Page 2 columnist
Editor's Note: This column appears in the March 15 edition of ESPN The Magazine.
Hours before the Celtics traded for Chucky Atkins, I caught wind of the deal and suffered a total meltdown. I banged a table with my fist, pushed over a chair, dropped a few F-bombs. I may as well have been wearing a Rasheed Wallace jersey.
As my dog, Dooze, scurried for safety, I stomped over to my laptop and whipped up an angry e-mail to a friend, in which I detailed every reason the trade shouldn't happen. The gist: thanks to Danny Ainge, we were already headed to the lottery, and, as the NBA teaches us every summer, cap flexibility matters over everything else. So why target a mediocre guard with two-plus years and $9 million left on his contract? Was a lame pick and some cash really worth that? I was dumbfounded. Three hours later, the trade went through.
Of course it did.
And that's when I realized I should be running the Celts. Since Bird retired in 1992, I've watched five different guys wreck my team over three presidential terms. We signed washed-up stars like Nique, Pervis and The X-Man, shelled out insane contracts to stiffs like Dino Radja and Vitaly Potapenko, imported career losers like Todd Day and Ricky Davis. We traded for other team's expensive mistakes -- Kenny Anderson, Vin Baker, Raef LaFrentz -- with no thought to the cap ramifications. We gave up on future stars like Chauncey Billups and Joe Johnson, and gave away solid vets like Rick Fox, Eric Williams and David Wesley. And we blew so many picks, they could be living in a reality TV house right now. Look out, Joe Forte just pulled a fork on Jerome Moiso!
Now it's 2004, and yet another Boston exec is defending decisions that made no sense in the first place. I, for one, have learned a valuable lesson along the way -- just like you learn stuff watching the last 75 minutes of Scarface or by clicking on David Caruso's imdb.com page. It's a lesson that instantly qualifies me to run the team. (Drumroll, please.)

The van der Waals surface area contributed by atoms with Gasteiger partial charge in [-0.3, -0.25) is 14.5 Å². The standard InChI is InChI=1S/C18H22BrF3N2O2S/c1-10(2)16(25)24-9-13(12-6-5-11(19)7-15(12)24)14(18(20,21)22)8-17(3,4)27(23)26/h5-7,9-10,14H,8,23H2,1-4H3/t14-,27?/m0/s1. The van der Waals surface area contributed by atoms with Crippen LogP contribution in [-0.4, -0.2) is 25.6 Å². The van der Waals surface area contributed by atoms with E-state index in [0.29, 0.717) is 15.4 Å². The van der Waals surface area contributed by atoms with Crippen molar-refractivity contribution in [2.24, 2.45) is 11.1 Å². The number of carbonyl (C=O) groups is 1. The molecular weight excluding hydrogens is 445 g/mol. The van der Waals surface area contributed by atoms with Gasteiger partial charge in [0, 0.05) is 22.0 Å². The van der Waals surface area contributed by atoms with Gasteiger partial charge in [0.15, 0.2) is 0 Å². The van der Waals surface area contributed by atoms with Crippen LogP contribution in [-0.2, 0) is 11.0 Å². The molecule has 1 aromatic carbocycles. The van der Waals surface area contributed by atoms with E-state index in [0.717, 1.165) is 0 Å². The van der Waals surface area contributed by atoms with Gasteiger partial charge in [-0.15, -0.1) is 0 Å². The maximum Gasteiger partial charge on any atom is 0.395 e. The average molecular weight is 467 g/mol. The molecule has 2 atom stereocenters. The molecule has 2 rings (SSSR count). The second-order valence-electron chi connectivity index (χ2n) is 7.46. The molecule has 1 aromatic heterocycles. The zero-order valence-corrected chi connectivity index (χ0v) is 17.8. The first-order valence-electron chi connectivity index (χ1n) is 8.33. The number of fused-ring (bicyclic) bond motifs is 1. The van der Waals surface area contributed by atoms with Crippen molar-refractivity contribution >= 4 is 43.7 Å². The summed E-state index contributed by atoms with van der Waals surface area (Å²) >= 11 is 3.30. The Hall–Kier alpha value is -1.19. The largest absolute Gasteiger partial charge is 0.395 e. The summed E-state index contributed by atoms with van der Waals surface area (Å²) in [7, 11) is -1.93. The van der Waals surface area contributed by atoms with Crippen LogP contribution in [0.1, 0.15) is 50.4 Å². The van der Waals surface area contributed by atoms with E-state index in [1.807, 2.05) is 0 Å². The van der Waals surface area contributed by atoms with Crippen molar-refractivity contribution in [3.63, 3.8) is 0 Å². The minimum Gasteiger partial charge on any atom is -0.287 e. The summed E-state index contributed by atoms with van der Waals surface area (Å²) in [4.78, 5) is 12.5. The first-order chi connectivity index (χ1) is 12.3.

Examine every Boston mistake, and that word, or rather its absence, is at the root of it. For instance, Chris Wallace used Denver's 2001 pick to take Kedrick Brown at No. 11, wasting the option to keep rolling over the pick until Denver had one of the first three selections. At the time, my dad went crazy: "Denver always stinks and they're in a good conference. We can't waste that pick now!" Two years later, the Nuggets fell apart -- of course they did -- and landed Carmelo at No. 3. The entire course of events took between four and six months off my dad's life.
Now, look at Ainge. He routinely killed Antoine Walker on TNT, never imagining he'd be running the Celts someday. So once he got the job, instead of hashing things out with Toine, he frantically shopped the All-Star all summer in a buyer's market. For godsakes, everyone loves their team in September! Eventually, Danny panicked and took Jiri Welsch and $60 million worth of Raef LaFrentz, even though Boston's doctors warned Danny about Raef's knees. Raef went under the knife within two months. I had to keep from lighting myself on fire.
Twelve years. Five regimes. Five disasters. But incompetence isn't the sole property of the C's. Research the recent histories of the Warriors, Hawks, Wizards, Clippers, Cavs ... it's a murderer's row of helplessness. It's the rare GM who displays even rudimentary foresight. Kiki Vandeweghe stripped Denver's roster like an old Corvette, then added pieces -- Carmelo, Andre Miller, bench guys like Earl Boykins and Jon Barry -- while maintaining cap space. Now, compared with some of the dummies running other teams, Kiki looks like Stephen Hawking. And this is the guy who drafted Nikoloz Tskitishvili over Amare Stoudemire.
Really, can it be that hard to run a team? Look how Jerry West transformed the Grizzlies. Instead of blowing things up, he built around young guys already there, then brought in Hubie Brown as his Mr. Miyagi. Now West has one of the most enviable situations around -- a quality young team with tradable pieces, led by a Spanish metrosexual. Now that's how it's done.
If I were a GM, I'd give my roster a chance to jell -- like Sacramento or New Jersey did, so I knew exactly what I had. I wouldn't take on other teams' mistakes. I wouldn't clog my cap except for a sure thing (a rule for any aspect of life, by the way). I wouldn't pay two half-decent guys $15 million apiece when I could earmark it for one superstar. I wouldn't give up on young players unless I had a legitimate chance at a title. I wouldn't roll the dice with drunks, druggies and gimps. In short, I wouldn't panic. Look, it's as easy as making a stew -- throw everything in a pot and let it simmer.
Patience, patience, patience.
Note to the Celtics' owners: You have my number. I can be there in 24 hours. Just say the word.
Bill Simmons is a columnist for Page 2 and ESPN The Magazine, as well as one of the writers for "Jimmy Kimmel Live" on ABC